This is my realtime recovery

Once my mind is made, nothing else matters. The single-minded sprint towards my fix commences.

Prophetic fantasies have danced through my mind all day. I can taste the beer well before gulping it down. I salivate in anticipation.

The 3rd shift party store employees never ask for my ID anymore. I wonder if they judge me for my nightly beer, eggroll, and ice cream excursions. On the way home I hit up a fast food joint for a twenty dollar run through the drive-through, buying crap I would not dare to touch in my right mind.

By the time I’m home, I am dying to crack open that first beer. I don’t even like beer.

The first can is empty within a minute or two. I move on to the next, engaging in intermissions of binge-eating. My justification is that my gluttony will prevent a hangover. As if I need justification.

I keep swallowing it all down, barely chewing, glugging and chugging, not tasting a thing, zoning out on YouTube and Netflix, distracting every possible sphere of my being. God forbid me getting around to Facebook before passing out. I’ll write inexplicably creepy messages to my friends (usually the girls).

My name is Andrew Hicks, and I am a destructaholic.

But that’s not what people see when they look at me.

(…until now?)

I am an ambitious social work student. In a poetic twist (the bad kind of poetry), I specialize in substance misuse treatment. I have a 3.88 GPA. I started a student organization focused on self-empowerment. I intern at a behavioral health agency, reporting to one of the most brilliant pioneers in the local field. I teach yoga, give auricular acupuncture for detox, and hypnotize people to quit smoking. I love my job as a writing tutor.

My students, clients, teachers, and friends are mostly oblivious to my isolated suffering. To the full scope of it anyway. I grapple with my vices in the shadows, the threads of my soul’s tapestry secretly fraying apart, and at this rate I’ll be undone before anyone realizes what has happened.

It wasn’t always like this. It used to be worse. My history is rife with self-abuse. Thousands could drown in the liquor I have consumed, mansions could be built from all the pills. If you were to go back and assess all the pain in my past, you might think I brought it all on myself. That I wanted to hurt. Maybe you’d be right. So then, the real question is why did I want to hurt? That is a single question to which there are many answers. Some are obvious, while others are hidden beneath years of scars and intricately laid self-denial. We’ll explore the answers in future posts. Those answers are keys to doors that my inner saboteur has gone to great lengths to keep locked.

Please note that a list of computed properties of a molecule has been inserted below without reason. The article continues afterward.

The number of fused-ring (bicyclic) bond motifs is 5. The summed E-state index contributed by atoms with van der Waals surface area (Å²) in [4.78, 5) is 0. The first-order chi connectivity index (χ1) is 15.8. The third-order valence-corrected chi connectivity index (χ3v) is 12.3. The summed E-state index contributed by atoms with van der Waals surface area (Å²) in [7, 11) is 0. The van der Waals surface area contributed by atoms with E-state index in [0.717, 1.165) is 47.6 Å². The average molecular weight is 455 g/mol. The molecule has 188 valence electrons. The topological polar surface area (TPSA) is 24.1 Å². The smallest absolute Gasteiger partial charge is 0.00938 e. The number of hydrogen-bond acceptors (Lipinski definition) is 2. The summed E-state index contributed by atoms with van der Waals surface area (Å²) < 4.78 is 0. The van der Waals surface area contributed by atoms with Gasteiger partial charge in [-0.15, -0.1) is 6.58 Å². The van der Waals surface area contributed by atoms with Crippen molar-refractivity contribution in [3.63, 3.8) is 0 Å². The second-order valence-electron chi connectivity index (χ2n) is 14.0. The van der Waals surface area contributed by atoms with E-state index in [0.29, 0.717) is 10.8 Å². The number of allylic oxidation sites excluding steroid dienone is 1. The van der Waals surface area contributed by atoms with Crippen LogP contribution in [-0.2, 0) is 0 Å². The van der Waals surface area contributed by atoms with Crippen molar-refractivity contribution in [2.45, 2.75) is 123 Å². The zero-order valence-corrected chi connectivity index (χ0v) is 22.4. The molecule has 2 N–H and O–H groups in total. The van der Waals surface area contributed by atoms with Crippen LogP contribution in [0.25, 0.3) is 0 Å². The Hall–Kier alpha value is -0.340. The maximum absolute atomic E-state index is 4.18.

Oh, that inner saboteur and the wars we’ve had. How I’ve tried to subjugate him. And oh, what folly. Inner conflict is adaptive, an evolving virus. I bolster my defenses, build my arsenal, fortify my walls. The inner gremlins redouble their efforts and find another way in. This is the nature of conflict. What gets struck, strikes back. The inner saboteur has always known my every move, because he is me. When I get stronger, he gets stronger. When I hit harder, he hits harder. I encage him as he encages me.

It is beyond futile. It is madness. It is a conflict that can not be assuaged without a major adjustment to internal political policy.

Sometimes the inner saboteur calms down following an epiphany about my past or faulty beliefs, or a revelation about why I am the way I am. Knowledge is power, we say. It can also be abated by the development and practice of new skills and tools, cognitive techniques and even energy work. Application is the key to knowledge’s ignition.

Yet there comes this point when the epiphany wears off. I become desensitized to my own methods. Perhaps I get bored or lazy, or find myself coasting along through the easy times. Putting down my guard. Then the inner saboteur goes for the kill extra hard, to compensate for his downtime. To make me suffer for making him suffer. The essence of vengeance. As Gandhi said, “With an eye for an eye, the whole world goes blind.” I think I use that quote more than anyone. My friends probably get sick of it. It applies to everything, both inter and intrapersonally.

A few months ago I was at the top of my game. It was September, and I was unstoppable.